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Badger Sheet Metal Works of Green Bay, Inc. v. Process Partners, Inc.

United States District Court, E.D. Wisconsin

June 13, 2017

BADGER SHEET M WORKS OF GREEN BAY, INC., Plaintiff,
v.
PROCESS PARTNERS, INC., Defendant.

          DECISION AND ORDER DENYING DEFENDANT'S MOTION FOR SUMMARY JUDGMENT

          WILLIAM C. GRIESBACH, CHIEF UNITED STATES DISTRICT JUDGE.

         Plaintiff Badger Sheet M Works of Green Bay, Inc., a Wisconsin corporation located in Green Bay, Wisconsin, sued Defendant Process Partners Inc., a Michigan corporation located in Zeeland, Michigan advancing claims of breach of contract, promissory estoppel, and unjust enrichment. The action was commenced in Brown County Circuit Court, but Process Partners removed the matter to federal court. The parties are citizens of different states, and the amount in controversy exceeds $75, 000. Federal jurisdiction therefore exists under 28 U.S.C & 1332. The case is presently before the court on Process Partners' motion for summary judgment. For the reasons set forth below, Process Partners' motion will be denied.

         BACKGROUND

         Process Partners, a company that designs food production processes, placed a bid to construct an Iowa food production plant in October 2013. (Defendant's Proposed Findings of Fact (DPFOF) ¶¶ 5, 12.) Part of the plant's construction included creating an egg cooker oven. (Id. ¶ 14.) Process Partners and Badger Sheet M had previously collaborated in 2011 on a similar project which entailed constructing an oven in a different plant. (Id. ¶ 13.) Based on its previous dealings with Badger Sheet Metal, Process Partners contacted the company again to provide oven components for the egg cooker portion of the food production plant. (Id. ¶¶ 12-14.)

         To better gauge the estimated total for its bid, Process Partners' lead designer Mike Raymond sent Badger's representative Paul Weyers a drawing of an oven created by another manufacturer to demonstrate the type of oven Badger would be contracted to build if Process Partners was awarded the plant construction contract. (Id. ¶ 15.) Weyers submitted a budgetary proposal for the oven to Raymond, which was nearly identical to the model drawing. (Id. ¶¶ 15-17.) Although the proposal did not contain exact specifications, it listed the price of the oven at $424, 000, including labor and materials, but failed to mention whether the contract was a fixed contract or time and materials contract. (Id. ¶ 17.) This distinction is important: a fixed price contract allows parties to negotiate a lump sum for the work performed on a project, with the possibility of price adjustments based on changes or delays made by one party. 2 Bruner & O'Connor Construction Law §6:71 (2016). A time and materials contract, in contrast, allows a contractor to be reimbursed for labor at an hourly rate that includes profit and overhead. Id. § 6:83.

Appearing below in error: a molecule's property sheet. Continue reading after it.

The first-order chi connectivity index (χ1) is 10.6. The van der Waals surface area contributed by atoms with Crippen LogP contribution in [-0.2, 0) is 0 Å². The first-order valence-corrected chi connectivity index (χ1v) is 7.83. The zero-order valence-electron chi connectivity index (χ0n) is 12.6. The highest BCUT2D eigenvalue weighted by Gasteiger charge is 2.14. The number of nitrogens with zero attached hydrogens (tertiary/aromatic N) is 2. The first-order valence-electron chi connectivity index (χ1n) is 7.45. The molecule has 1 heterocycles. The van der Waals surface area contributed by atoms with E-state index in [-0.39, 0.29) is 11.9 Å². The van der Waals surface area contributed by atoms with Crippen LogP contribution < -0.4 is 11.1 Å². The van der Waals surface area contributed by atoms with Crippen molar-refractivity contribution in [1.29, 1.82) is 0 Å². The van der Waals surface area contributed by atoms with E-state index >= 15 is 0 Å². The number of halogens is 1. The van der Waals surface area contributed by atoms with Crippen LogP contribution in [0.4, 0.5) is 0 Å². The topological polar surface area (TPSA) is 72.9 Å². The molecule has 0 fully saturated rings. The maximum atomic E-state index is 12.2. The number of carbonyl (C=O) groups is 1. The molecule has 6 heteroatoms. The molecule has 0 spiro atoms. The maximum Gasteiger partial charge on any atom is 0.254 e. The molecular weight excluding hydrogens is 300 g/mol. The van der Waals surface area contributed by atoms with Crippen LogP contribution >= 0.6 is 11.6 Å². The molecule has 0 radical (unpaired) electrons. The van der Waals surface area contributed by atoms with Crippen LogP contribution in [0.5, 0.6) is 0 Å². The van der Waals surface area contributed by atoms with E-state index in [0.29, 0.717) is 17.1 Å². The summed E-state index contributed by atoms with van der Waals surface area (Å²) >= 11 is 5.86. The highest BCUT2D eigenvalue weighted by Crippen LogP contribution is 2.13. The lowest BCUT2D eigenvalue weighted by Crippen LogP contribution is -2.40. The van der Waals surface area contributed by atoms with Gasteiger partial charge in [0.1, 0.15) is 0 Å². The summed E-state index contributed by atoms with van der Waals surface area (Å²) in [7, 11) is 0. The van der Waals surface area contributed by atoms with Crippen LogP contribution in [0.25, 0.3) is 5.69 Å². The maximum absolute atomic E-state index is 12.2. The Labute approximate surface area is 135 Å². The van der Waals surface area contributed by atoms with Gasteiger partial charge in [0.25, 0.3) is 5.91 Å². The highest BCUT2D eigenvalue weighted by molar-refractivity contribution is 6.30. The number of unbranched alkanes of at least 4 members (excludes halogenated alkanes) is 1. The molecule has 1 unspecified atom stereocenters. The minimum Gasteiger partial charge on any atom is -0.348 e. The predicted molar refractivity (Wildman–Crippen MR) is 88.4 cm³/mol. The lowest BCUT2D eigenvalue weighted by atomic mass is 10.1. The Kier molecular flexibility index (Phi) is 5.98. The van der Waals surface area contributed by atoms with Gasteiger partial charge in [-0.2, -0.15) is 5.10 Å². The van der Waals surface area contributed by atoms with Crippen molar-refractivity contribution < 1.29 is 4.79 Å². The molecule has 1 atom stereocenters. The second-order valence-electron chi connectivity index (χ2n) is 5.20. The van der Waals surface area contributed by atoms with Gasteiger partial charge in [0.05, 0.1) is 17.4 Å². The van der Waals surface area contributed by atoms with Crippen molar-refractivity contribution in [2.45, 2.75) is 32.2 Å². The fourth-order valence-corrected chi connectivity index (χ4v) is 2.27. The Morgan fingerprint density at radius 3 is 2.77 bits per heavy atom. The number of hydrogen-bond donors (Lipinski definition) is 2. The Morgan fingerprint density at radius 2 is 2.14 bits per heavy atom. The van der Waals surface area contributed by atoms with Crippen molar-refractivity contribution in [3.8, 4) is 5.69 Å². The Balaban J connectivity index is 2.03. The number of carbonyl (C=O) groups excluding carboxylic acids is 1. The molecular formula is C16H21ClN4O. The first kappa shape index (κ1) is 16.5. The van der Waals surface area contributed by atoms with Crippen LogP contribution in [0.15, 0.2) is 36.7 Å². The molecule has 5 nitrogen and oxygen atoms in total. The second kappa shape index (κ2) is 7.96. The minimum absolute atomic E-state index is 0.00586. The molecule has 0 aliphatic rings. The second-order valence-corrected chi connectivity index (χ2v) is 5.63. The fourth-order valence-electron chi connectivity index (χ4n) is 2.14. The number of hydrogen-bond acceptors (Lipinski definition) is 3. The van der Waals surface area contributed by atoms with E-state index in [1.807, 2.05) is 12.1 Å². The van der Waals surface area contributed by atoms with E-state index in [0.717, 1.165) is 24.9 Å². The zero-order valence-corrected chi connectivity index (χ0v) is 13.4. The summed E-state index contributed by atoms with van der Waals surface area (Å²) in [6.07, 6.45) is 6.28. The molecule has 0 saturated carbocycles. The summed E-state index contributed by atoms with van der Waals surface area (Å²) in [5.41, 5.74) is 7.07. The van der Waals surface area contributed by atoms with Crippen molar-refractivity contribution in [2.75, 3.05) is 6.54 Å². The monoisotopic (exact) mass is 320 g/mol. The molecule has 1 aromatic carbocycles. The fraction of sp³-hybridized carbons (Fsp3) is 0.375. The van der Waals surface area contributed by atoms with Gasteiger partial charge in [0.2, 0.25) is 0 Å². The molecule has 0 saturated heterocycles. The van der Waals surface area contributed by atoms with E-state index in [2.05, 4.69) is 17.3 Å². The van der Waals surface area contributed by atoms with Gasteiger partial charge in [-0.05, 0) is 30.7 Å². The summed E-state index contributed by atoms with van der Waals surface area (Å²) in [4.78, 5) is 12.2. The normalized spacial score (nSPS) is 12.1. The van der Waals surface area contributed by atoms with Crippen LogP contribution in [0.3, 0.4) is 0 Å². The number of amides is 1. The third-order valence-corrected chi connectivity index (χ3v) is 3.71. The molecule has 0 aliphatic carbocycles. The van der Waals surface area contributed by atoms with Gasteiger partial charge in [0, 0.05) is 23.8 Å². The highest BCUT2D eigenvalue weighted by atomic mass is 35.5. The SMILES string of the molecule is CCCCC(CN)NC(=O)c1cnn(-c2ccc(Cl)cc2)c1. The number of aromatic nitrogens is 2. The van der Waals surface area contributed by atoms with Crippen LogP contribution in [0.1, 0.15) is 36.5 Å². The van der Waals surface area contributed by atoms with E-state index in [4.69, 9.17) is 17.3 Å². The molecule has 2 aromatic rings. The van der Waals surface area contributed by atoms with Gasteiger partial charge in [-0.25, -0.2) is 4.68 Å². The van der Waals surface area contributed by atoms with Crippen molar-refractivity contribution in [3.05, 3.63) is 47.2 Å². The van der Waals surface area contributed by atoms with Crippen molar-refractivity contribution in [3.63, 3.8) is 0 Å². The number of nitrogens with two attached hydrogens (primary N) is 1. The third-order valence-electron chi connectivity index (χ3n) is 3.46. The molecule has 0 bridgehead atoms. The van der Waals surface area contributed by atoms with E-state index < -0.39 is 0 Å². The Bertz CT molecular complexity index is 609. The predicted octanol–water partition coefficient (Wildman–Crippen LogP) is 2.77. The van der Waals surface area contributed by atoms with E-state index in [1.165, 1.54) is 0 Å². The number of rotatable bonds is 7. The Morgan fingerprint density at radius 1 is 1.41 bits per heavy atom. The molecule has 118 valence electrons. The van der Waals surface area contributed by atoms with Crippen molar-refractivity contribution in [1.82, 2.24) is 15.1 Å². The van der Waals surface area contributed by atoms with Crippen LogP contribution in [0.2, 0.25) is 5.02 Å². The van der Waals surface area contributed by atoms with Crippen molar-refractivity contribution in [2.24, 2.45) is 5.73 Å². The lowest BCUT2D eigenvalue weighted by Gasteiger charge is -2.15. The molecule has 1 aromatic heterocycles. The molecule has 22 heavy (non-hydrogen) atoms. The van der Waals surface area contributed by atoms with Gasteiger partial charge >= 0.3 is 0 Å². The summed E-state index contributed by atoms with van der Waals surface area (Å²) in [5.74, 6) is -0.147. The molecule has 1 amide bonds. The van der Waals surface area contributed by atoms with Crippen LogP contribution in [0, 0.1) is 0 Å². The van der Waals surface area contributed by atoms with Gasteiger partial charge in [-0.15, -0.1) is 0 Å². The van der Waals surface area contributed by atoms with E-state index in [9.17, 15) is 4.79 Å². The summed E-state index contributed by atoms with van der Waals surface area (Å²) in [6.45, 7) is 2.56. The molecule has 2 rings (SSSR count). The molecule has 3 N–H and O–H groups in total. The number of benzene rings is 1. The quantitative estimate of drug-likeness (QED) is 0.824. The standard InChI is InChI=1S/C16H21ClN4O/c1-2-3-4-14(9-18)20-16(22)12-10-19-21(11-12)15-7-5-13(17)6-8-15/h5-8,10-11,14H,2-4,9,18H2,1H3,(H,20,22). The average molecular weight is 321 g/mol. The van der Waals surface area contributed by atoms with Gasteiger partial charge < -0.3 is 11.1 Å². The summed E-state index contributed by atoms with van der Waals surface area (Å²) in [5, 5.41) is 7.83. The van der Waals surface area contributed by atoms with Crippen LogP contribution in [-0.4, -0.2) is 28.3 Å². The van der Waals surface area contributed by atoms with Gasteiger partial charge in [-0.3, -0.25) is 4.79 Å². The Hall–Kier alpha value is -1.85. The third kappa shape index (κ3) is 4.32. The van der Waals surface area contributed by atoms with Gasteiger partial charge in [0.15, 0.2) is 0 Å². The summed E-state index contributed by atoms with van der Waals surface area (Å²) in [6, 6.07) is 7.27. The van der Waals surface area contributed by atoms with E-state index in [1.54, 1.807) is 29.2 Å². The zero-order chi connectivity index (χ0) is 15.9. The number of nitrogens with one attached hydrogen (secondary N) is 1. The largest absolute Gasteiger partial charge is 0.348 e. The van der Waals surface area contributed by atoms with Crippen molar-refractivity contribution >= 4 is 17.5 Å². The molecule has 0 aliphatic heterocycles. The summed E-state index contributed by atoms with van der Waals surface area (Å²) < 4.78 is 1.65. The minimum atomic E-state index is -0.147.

Several months after Weyers submitted the proposal to Raymond, Process Partners was awarded the contract to build the processing plant, which prompted Raymond to send Weyers a purchase order for the oven in the amount of $400, 000. (DPFOF ¶¶ 18-19, 22.) Weyers responded to the purchase order with a "Quotation Response Form" and "Order Verification" form that referenced the purchase order and set the purchase price at $400, 000.11. (Id. ¶ 23.) The two documents created by Weyers included the language "budgetary proposal contains labor and materials" from the original budgetary proposal and added the statement "individual sections of project will be bid as drawings become available." (Id.) It thus appears that even at this time, the parties still had not formally agreed whether they were entering into a fixed contract or time and materials contract.